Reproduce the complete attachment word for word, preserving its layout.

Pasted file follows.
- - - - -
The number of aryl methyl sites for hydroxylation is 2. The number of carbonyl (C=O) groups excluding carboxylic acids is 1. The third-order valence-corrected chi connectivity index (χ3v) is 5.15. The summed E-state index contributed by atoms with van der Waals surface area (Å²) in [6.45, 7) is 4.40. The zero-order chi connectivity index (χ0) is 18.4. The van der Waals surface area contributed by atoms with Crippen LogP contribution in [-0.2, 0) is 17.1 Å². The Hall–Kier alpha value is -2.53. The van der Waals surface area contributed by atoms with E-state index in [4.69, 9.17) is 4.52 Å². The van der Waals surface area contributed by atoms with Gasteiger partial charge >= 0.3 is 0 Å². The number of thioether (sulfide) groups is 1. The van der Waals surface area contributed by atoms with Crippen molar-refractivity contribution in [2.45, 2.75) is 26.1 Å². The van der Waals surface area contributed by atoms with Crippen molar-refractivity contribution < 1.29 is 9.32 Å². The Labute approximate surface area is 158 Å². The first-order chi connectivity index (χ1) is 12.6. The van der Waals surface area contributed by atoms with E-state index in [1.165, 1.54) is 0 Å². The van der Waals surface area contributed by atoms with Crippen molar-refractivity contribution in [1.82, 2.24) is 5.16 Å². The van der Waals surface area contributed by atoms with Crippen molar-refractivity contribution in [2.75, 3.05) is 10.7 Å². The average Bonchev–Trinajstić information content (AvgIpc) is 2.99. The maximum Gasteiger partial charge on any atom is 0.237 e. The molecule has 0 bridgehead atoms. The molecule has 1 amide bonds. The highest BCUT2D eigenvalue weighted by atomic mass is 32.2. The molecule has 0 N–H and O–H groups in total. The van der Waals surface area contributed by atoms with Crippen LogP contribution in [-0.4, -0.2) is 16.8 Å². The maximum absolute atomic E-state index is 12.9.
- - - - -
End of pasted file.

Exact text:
The number of aryl methyl sites for hydroxylation is 2. The number of carbonyl (C=O) groups excluding carboxylic acids is 1. The third-order valence-corrected chi connectivity index (χ3v) is 5.15. The summed E-state index contributed by atoms with van der Waals surface area (Å²) in [6.45, 7) is 4.40. The zero-order chi connectivity index (χ0) is 18.4. The van der Waals surface area contributed by atoms with Crippen LogP contribution in [-0.2, 0) is 17.1 Å². The Hall–Kier alpha value is -2.53. The van der Waals surface area contributed by atoms with E-state index in [4.69, 9.17) is 4.52 Å². The van der Waals surface area contributed by atoms with Gasteiger partial charge >= 0.3 is 0 Å². The number of thioether (sulfide) groups is 1. The van der Waals surface area contributed by atoms with Crippen molar-refractivity contribution in [2.45, 2.75) is 26.1 Å². The van der Waals surface area contributed by atoms with Crippen molar-refractivity contribution < 1.29 is 9.32 Å². The Labute approximate surface area is 158 Å². The first-order chi connectivity index (χ1) is 12.6. The van der Waals surface area contributed by atoms with E-state index in [1.165, 1.54) is 0 Å². The van der Waals surface area contributed by atoms with Crippen molar-refractivity contribution in [1.82, 2.24) is 5.16 Å². The van der Waals surface area contributed by atoms with Crippen molar-refractivity contribution in [2.75, 3.05) is 10.7 Å². The average Bonchev–Trinajstić information content (AvgIpc) is 2.99. The maximum Gasteiger partial charge on any atom is 0.237 e. The molecule has 0 bridgehead atoms. The molecule has 1 amide bonds. The highest BCUT2D eigenvalue weighted by atomic mass is 32.2. The molecule has 0 N–H and O–H groups in total. The van der Waals surface area contributed by atoms with Crippen LogP contribution in [-0.4, -0.2) is 16.8 Å². The maximum absolute atomic E-state index is 12.9.